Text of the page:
Image from Morguefile
The end of your book is there, waiting for you in the distance.
When you start out, it is too far to see. You must know that it is there and trust that you will navigate the treacherous path, avoiding pitfalls like doubt, fear and dreaded writer’s block. Even as you go, a strange fog blankets the landscape of your work.
Whether this is your first time or your twenty-fifth, it is still unnerving. Will it be there? Or will this finally be the time when you are left standing at the edge of a canyon, staring at the gaping hole in your narrative where your ending should be?
Many writers solve this problem by simply knowing how the book will end in advance. In fact, they nail down every character, every plot point… every needle on every pine tree before they even begin. They carry a satellite phone, GPS and have Army Rangers on call. Nothing scares those writers. Nothing stops them. They power through and charge right up that mountain to the finish line.
If you’re anything like me… well, let’s just say that you didn’t even pack one of those cheap cracker jack toy compasses. The mystery of the journey… the adventure of not knowing what will come next… that is your calling. You are as addicted to it as an adrenalin-riddled, base-jumping junkie.
The reward amid the chaos is this: you can still be surprised by your own work.
Betrayal? Surprise! A hidden history? Gotcha! The bad guy isn’t really the bad guy? Well, you had me fooled.
That’s right, fool yourself, fool your reader. It doesn’t sound like a safe way to go and it certainly is the farthest thing from predictable. However, I can tell you this: Once you start, you will never go back.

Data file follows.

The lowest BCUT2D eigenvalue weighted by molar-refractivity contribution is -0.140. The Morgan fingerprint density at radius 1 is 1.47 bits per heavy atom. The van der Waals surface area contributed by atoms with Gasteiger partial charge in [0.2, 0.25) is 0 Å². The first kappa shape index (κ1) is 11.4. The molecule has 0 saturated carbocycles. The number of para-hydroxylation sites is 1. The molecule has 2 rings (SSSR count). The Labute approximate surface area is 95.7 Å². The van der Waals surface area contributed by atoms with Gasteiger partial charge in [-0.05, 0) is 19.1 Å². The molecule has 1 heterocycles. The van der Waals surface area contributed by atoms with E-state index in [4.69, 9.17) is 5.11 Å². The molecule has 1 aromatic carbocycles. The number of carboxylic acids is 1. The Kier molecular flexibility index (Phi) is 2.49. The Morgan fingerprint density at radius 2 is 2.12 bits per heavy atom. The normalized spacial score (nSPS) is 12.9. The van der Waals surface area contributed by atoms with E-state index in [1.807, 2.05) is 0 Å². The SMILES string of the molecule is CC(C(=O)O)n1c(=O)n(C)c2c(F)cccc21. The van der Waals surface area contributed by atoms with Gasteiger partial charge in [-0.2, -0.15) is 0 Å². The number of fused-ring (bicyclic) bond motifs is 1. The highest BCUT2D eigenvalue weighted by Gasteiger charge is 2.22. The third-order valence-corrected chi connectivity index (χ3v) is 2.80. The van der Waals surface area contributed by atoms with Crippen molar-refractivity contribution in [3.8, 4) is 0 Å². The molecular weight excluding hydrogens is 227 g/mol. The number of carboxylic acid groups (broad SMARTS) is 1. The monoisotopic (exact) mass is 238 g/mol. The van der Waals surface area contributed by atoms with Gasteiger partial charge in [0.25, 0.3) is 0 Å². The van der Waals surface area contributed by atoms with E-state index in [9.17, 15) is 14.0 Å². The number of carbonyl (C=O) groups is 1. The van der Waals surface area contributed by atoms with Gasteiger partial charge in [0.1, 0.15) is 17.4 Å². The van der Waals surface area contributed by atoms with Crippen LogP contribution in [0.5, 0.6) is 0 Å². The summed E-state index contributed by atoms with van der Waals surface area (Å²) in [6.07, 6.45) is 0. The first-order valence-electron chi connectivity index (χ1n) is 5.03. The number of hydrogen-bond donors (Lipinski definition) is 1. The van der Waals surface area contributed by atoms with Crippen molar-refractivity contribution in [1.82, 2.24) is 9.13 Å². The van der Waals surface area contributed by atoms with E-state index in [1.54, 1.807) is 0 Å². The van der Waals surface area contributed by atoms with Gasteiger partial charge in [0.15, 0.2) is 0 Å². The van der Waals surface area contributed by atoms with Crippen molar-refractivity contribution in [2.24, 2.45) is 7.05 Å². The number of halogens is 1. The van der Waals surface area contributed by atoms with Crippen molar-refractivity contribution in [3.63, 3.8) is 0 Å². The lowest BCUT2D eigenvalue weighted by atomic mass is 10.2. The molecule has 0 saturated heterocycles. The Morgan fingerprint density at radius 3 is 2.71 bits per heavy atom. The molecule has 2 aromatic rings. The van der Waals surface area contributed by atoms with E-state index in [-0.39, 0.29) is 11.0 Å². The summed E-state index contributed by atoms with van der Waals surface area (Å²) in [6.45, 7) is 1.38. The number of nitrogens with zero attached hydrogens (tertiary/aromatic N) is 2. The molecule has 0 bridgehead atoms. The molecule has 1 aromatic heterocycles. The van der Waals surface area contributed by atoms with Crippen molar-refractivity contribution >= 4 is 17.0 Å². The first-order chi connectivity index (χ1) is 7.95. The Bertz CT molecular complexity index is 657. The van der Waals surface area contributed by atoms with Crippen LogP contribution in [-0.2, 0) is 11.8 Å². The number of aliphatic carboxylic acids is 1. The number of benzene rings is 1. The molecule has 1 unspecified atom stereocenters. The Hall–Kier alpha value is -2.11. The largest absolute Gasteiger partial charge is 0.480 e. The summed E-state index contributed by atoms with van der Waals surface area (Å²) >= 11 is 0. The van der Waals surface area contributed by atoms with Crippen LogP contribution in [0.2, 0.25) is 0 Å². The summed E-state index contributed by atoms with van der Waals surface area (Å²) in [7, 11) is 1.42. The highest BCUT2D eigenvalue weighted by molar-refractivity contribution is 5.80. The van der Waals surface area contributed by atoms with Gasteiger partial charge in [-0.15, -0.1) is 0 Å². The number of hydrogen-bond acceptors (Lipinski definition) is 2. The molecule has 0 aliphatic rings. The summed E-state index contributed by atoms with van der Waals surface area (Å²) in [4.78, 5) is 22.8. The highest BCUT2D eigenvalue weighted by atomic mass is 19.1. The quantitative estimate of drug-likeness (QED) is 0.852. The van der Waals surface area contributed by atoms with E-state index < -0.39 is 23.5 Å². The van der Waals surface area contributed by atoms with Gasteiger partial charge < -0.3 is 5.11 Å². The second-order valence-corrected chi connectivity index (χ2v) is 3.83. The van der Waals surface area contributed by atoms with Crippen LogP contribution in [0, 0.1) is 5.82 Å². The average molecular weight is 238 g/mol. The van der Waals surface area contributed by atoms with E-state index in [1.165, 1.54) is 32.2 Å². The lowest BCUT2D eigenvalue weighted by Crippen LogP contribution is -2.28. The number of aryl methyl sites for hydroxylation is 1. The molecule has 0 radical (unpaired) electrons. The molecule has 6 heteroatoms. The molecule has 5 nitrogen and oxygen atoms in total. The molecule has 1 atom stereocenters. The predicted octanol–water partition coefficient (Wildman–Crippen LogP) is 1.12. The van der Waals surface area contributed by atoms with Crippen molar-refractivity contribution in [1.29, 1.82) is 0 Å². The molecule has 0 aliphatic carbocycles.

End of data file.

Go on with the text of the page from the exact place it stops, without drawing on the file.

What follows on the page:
There are risks from this kind of foolish behavior. You could kill your book. Your book could be terrible. You could wind up with a concussion after banging your head against the keyboard hard enough to knock yourself unconscious.
Instead of giving into this fear…
Build the Mountain
A sheer wall of fog lies before you. A string of events lay in your wake, leading to this moment. You know the mountain is there. So, you take a step forward.
Your foot could pass through the mist and hit nothing. You would fall to your doom.
Your foot could just as easily strike a nice clean path, right up that mountain to the most glorious of peaks.
The truth usually lies somewhere in between. Sometimes you must build the mountain yourself. But, how do you do that?
There is only one way. A single step at a time. Set your foot where you want the mountain to be, then put your weight down. Did you rise? Did the path of your story move a foot? Good. Take another step.
You are shaping the mountain now. Eventually the fog may clear, revealing details of the mountain all on its own, but the scary truth of the matter is this:
That mountain didn’t really exist. It wasn’t there to uncover. You actually built it in your mind, using your instinct of where it should be if it were there. It was just fog.
So, what path should you take? The safe, marked path? Or will you go for the fog? Only you know how your mind works. Just remember that, if you are lost in the fog, build your mountain. Create your own finish line. Don’t let the absence of certainty kill your book.